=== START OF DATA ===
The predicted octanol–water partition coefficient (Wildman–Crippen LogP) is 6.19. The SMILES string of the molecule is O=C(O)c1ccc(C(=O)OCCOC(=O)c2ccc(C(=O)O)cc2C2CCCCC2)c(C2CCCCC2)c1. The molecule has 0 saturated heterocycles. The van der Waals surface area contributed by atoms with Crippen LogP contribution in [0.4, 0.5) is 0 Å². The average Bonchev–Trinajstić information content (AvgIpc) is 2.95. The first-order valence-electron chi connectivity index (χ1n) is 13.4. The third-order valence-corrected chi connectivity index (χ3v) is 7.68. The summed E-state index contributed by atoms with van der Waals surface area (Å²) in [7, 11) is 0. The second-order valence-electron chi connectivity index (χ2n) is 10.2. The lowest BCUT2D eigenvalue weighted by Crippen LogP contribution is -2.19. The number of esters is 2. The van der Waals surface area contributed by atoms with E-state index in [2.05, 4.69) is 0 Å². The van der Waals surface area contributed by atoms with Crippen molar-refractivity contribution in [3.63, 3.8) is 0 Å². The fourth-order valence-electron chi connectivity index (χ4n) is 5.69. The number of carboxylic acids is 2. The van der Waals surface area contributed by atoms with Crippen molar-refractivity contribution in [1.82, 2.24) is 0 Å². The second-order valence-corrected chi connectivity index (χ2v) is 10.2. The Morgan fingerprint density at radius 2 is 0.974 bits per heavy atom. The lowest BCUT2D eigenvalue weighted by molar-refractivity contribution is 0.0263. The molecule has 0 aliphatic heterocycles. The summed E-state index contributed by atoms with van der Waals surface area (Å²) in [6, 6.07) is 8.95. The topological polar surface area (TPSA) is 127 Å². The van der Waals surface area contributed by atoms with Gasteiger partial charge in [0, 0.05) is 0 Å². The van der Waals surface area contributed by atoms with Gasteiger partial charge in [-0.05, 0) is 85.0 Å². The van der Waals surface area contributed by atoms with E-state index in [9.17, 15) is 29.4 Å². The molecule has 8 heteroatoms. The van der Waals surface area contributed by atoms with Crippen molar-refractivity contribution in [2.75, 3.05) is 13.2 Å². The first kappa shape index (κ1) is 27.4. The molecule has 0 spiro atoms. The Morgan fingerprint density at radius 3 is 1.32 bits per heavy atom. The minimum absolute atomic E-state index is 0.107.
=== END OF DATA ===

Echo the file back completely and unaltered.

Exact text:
The predicted octanol–water partition coefficient (Wildman–Crippen LogP) is 6.19. The SMILES string of the molecule is O=C(O)c1ccc(C(=O)OCCOC(=O)c2ccc(C(=O)O)cc2C2CCCCC2)c(C2CCCCC2)c1. The molecule has 0 saturated heterocycles. The van der Waals surface area contributed by atoms with Crippen LogP contribution in [0.4, 0.5) is 0 Å². The average Bonchev–Trinajstić information content (AvgIpc) is 2.95. The first-order valence-electron chi connectivity index (χ1n) is 13.4. The third-order valence-corrected chi connectivity index (χ3v) is 7.68. The summed E-state index contributed by atoms with van der Waals surface area (Å²) in [7, 11) is 0. The second-order valence-electron chi connectivity index (χ2n) is 10.2. The lowest BCUT2D eigenvalue weighted by Crippen LogP contribution is -2.19. The number of esters is 2. The van der Waals surface area contributed by atoms with E-state index in [2.05, 4.69) is 0 Å². The van der Waals surface area contributed by atoms with Crippen molar-refractivity contribution in [3.63, 3.8) is 0 Å². The fourth-order valence-electron chi connectivity index (χ4n) is 5.69. The number of carboxylic acids is 2. The van der Waals surface area contributed by atoms with Crippen molar-refractivity contribution in [1.82, 2.24) is 0 Å². The second-order valence-corrected chi connectivity index (χ2v) is 10.2. The Morgan fingerprint density at radius 2 is 0.974 bits per heavy atom. The lowest BCUT2D eigenvalue weighted by molar-refractivity contribution is 0.0263. The molecule has 0 aliphatic heterocycles. The summed E-state index contributed by atoms with van der Waals surface area (Å²) in [6, 6.07) is 8.95. The topological polar surface area (TPSA) is 127 Å². The van der Waals surface area contributed by atoms with Gasteiger partial charge in [0, 0.05) is 0 Å². The van der Waals surface area contributed by atoms with Gasteiger partial charge in [-0.05, 0) is 85.0 Å². The van der Waals surface area contributed by atoms with E-state index in [9.17, 15) is 29.4 Å². The molecule has 8 heteroatoms. The van der Waals surface area contributed by atoms with Crippen molar-refractivity contribution in [2.75, 3.05) is 13.2 Å². The first kappa shape index (κ1) is 27.4. The molecule has 0 spiro atoms. The Morgan fingerprint density at radius 3 is 1.32 bits per heavy atom. The minimum absolute atomic E-state index is 0.107.